Armed men in military fatigues block access to Ukrainian military barracks in the small Crimean city of Bakhchisaray yesterday. Photo:AFP
Russian troops and military planes were flowing into Crimea yesterday in violation of accords between the two countries, Ukrainian border guards said.
Over the last 24 hours, 10 Russian combat helicopters and eight military cargo planes have landed on the flashpoint Black Sea peninsula, the guards said in a statement, while four Russian warships have been in the port of Sevastopol since Saturday.
An anti-war demonstrator holds a sign depicting Russian President Vladimir Putin as World War II Nazi German dictator Adolf Hitler as he takes part in a protest against Russian intervention in Ukraine, on the sidelines of a EU Foreign Affairs Ministers meeting dedicated to the situation in Ukraine at the EU Council building in Brussels, yesterday. Photo:AFP
Kiev received no warning regarding the troop movements, even though that is required by the international laws regarding the stationing of Russia's Black Sea navy in Crimea.
Under these agreements, Ukraine should receive notice of any troop movements 72 hours in advance.
Meanwhile Moscow yesterday formally launched a project to build a bridge to Ukraine's Crimea, as armed men believed to be Russian took the Black Sea peninsula under almost complete control.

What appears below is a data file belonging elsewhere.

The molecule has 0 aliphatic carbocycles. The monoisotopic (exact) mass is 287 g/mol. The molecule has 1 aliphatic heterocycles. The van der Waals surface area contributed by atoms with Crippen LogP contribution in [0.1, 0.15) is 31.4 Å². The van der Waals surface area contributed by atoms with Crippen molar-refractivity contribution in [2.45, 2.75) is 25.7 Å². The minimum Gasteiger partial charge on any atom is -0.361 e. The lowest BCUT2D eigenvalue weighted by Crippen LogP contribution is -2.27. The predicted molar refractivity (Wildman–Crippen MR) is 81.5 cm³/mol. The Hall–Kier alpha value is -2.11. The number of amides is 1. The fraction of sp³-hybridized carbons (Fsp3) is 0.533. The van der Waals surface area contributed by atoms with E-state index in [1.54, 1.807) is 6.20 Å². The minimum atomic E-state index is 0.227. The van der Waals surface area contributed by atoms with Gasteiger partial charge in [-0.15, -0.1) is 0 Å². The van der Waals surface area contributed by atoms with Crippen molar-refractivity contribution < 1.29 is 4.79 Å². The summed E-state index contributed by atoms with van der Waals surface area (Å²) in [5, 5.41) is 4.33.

The decree signed by Prime Minister Dmitry Medvedev names Russia's state company Avtodor as the main contractor for the project and for engineering studies to be completed by November 2014.
"We are watching the way the situation develops, but there are decisions that have binding character," Medvedev said of the bridge, which was agreed between Russia and the former Ukrainian government of now ousted president Viktor Yanukovych.
President Vladimir Putin at the weekend received a green light from parliament to use armed forces in Ukraine due to a "threat to the lives of Russian citizens" on its Crimean peninsula.
The Black Sea peninsula is under de-facto occupation by Russian military which has been embraced by the local Russian speaking population fearing Kiev's new authorities.